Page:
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Metaethics Meets Virtue Epistemology: Salvaging Disagreement about the Epistemically Thick
Virtue ethics and virtue epistemology shift the focus of evaluation from thin
concepts to thick ones. Simon Blackburn has argued that a shift to thick ethical concepts
dooms us to talking past one another. I contend that virtue epistemologists can answer
Blackburn's objection, thus salvaging genuine disagreement about the epistemically thick.
Section I introduces the standard cognitivist and non-cognitivist analyses of thick concepts.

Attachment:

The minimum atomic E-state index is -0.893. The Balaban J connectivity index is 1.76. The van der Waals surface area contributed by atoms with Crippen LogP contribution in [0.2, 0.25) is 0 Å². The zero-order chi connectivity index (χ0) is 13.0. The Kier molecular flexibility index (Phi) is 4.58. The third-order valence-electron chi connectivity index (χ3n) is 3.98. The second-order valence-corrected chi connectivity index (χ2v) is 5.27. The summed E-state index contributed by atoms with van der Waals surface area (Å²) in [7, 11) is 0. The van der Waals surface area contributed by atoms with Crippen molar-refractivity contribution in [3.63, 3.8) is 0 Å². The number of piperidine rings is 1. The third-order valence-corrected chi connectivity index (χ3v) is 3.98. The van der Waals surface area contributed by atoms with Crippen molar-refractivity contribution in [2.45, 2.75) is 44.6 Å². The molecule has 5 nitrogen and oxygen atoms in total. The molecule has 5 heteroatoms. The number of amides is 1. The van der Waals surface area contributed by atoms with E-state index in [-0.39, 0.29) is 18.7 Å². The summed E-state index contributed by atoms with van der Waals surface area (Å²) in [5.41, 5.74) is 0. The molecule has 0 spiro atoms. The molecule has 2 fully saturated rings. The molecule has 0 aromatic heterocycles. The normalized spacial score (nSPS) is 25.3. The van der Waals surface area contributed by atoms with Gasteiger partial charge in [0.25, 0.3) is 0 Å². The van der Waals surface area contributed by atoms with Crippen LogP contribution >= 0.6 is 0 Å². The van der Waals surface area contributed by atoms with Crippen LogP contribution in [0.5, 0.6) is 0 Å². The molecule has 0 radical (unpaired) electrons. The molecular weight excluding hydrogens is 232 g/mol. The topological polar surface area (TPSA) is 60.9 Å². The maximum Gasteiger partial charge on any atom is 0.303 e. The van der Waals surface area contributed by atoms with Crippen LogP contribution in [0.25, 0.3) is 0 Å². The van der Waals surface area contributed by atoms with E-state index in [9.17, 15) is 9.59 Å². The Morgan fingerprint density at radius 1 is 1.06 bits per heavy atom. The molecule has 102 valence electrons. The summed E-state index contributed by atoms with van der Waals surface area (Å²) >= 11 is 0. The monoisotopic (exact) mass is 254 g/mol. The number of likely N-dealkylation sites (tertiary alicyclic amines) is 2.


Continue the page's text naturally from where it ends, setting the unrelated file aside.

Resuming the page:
Section II argues that thick epistemic concepts are subject to combinatorial vagueness. I
contend that virtue epistemologists share vague concepts of intellectual virtue and openmindedness. Section III addresses Allan Gibbard's worry that appealing to vagueness
exacerbates the problem. I conclude that for genuine disagreement to occur, the parties
must (1) share vague concepts; and (2) agree on the goals of their conceptual analyses.
Philosophical Papers Vol. 37 (3) 2008: pp. 435-454